By Jim Schutze
By Rachel Watts
By Lauren Drewes Daniels
By Anna Merlan
By Lee Escobedo
"The chief of police had asked me to ensure that the questions asked of Chief Tolliver were not demeaning in any way and that his position as the deputy chief of the department was respected," Rollins explained in his deposition. "I was not responsible for supervising the investigation nor any of the aspects of it. That was my sole mission--to make sure that the questions were all above-board and professionally presented."
Unlike Forsyth and Kirks, Tolliver doesn't get a great deal of sympathy from the rank and file.
"The Tolliver people are forgetting to look at what he did," says police association president White. "Unfortunately, it always gets back to because he is black. It's a crutch. It's getting to be a pretty disgusting one."
This past June, in a move that went unnoticed in the media, the city of Dallas authorized two very large checks--$799,045 each--payable to Forsyth, Kirks, and their lawyer Doug Larson.
The courts (all of the city's appeals have failed, and the U.S. Supreme Court has declined to hear the case) had ordered the city to pay most of that money. But the total settlement also included $125,000 that the courts had ordered Rollins to pay, as well as $125,000 that another supervisor, Richard Hatler, was told to pay.
"I don't know why the city paid Rollins' money," Larson says. "But I'm glad they did."
The payment has raised some eyebrows. A state law bars a municipality from paying more than $100,000 of an individual employee's liability. Although the courts have allowed some exceptions, the rules still exist.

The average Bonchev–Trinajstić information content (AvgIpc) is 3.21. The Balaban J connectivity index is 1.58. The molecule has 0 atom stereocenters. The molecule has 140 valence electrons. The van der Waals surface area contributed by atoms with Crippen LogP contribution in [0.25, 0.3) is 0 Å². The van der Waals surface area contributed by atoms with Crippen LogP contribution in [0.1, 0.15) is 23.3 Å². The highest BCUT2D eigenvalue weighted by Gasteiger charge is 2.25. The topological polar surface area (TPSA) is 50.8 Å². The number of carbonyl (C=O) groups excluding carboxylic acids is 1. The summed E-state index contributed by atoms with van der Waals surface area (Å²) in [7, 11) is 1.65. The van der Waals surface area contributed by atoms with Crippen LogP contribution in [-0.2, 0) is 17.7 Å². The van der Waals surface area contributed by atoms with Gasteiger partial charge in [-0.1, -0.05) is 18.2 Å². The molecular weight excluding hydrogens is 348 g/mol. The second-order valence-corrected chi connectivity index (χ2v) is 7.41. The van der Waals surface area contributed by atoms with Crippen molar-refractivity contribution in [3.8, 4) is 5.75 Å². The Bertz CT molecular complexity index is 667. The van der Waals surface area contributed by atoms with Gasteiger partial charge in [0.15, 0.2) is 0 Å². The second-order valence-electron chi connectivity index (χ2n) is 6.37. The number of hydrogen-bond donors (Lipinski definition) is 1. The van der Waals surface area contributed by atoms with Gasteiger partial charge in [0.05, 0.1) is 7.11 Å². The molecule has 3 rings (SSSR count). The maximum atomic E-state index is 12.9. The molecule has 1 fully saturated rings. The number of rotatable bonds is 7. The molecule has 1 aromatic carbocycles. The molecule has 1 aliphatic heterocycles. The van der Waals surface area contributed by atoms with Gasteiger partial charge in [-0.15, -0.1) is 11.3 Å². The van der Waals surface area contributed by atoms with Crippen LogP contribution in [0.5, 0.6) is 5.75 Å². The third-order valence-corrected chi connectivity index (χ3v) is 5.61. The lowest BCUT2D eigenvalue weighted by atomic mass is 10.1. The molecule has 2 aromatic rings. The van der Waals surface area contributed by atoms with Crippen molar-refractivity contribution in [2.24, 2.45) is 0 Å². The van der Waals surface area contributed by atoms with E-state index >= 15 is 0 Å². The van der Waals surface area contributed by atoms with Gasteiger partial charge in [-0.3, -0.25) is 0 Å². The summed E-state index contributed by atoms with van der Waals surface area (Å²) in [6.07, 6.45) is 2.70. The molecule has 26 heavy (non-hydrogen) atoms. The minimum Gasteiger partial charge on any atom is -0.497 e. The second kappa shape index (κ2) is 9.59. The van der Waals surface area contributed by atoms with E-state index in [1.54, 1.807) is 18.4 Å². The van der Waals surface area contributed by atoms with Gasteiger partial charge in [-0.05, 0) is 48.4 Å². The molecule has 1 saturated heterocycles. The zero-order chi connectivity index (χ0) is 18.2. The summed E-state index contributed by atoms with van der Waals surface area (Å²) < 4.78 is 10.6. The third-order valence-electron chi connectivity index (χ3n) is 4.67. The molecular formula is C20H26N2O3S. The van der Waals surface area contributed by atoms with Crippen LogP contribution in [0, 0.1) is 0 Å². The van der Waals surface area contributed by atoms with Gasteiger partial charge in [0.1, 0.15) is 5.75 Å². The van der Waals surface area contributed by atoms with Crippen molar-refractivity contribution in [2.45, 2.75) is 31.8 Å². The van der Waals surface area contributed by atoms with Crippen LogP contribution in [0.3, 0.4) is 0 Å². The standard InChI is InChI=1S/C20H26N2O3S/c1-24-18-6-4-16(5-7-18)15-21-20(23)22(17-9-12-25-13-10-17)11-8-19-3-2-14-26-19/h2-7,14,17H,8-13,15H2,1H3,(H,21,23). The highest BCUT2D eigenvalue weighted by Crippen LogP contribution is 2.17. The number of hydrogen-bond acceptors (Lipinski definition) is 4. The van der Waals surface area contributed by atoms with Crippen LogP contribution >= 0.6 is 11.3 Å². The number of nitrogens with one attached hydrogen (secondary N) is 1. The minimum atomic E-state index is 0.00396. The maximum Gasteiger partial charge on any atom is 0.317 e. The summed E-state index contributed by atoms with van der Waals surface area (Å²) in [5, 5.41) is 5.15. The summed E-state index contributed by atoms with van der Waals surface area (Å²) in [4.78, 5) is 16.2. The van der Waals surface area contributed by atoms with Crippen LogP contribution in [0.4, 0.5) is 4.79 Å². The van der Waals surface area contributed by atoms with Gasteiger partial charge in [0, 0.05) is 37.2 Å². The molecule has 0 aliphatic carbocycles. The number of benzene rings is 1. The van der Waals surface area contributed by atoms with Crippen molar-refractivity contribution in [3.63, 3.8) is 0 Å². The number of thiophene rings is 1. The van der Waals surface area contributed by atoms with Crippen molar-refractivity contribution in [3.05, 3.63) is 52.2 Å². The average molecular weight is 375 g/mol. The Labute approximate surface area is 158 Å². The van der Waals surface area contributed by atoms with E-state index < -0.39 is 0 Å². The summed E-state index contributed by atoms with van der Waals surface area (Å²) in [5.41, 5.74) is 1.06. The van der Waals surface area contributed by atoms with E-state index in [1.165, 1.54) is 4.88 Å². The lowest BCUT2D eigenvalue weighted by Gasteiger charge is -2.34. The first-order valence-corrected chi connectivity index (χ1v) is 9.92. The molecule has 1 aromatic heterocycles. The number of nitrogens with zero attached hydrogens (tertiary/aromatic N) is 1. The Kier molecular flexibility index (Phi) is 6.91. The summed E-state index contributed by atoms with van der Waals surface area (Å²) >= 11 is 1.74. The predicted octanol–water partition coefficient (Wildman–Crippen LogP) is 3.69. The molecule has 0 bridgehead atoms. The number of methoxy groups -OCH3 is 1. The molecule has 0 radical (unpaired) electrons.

Roy Honeycutt, a member of the City of Dallas Police Review Board, was one of those who objected to the payment of Rollins' court-assessed damages. Honeycutt also tried to persuade his 14 fellow panelists to launch their own investigation into the Forsyth-Kirks debacle. While the board declined, Honeycutt hasn't given up. He now hopes to use a citizen complaint filed by Kirks to trigger a panel investigation of Rollins.
City attorney Sam Lindsay says he believes the city was obligated by its bond insurance and its contractual relationship with its employees to pay the judgment against Rollins.
Rollins had also managed to put city lawyers on the defensive. In May 1995, he filed his own claim against the city, stating that it had been negligent in representing him in the Forsyth-Kirks case. Rollins told the Morning News, "We were outlawyered; when you look at my entire career and my record I get nothing but outstanding evaluations."
Lindsay dismisses Rollins' gripes about his department's lawyering. "I consider the claim to be without merit," he says, adding that it put no pressure on him to pay Rollins' part of the judgment.
Complaints about Rollins have surfaced anew amid rumors that Chief Click might leave Dallas. The executive assistant chief would seem to be a likely candidate to replace him. Rollins is the most seasoned chief below Click and has already applied for the job once--in 1991, when Rathburn, an outsider, was ultimately selected. Rollins' fellow executive assistant chief, Robert Jackson, has three fewer years in the department. Jackson ranks as second-in-command under the current rotation of duties, but has served under Rollins in the past and could do so again under another rotation.
The rumor mills in Dallas and Arizona have been churning overtime with talk that Click, who has been in Dallas for almost five years, would opt to leave for the top job in Phoenix, where he served for 28 years. But Click, who didn't return calls for this story, said through a spokesman that he is not leaving.
But Rollins' proximity to the top--and the possibility that he could vie for the chief's position some time in the future--still strikes many of the troops as some kind of bad joke.
"No way, no how," says former police union president Means, laughing derisively.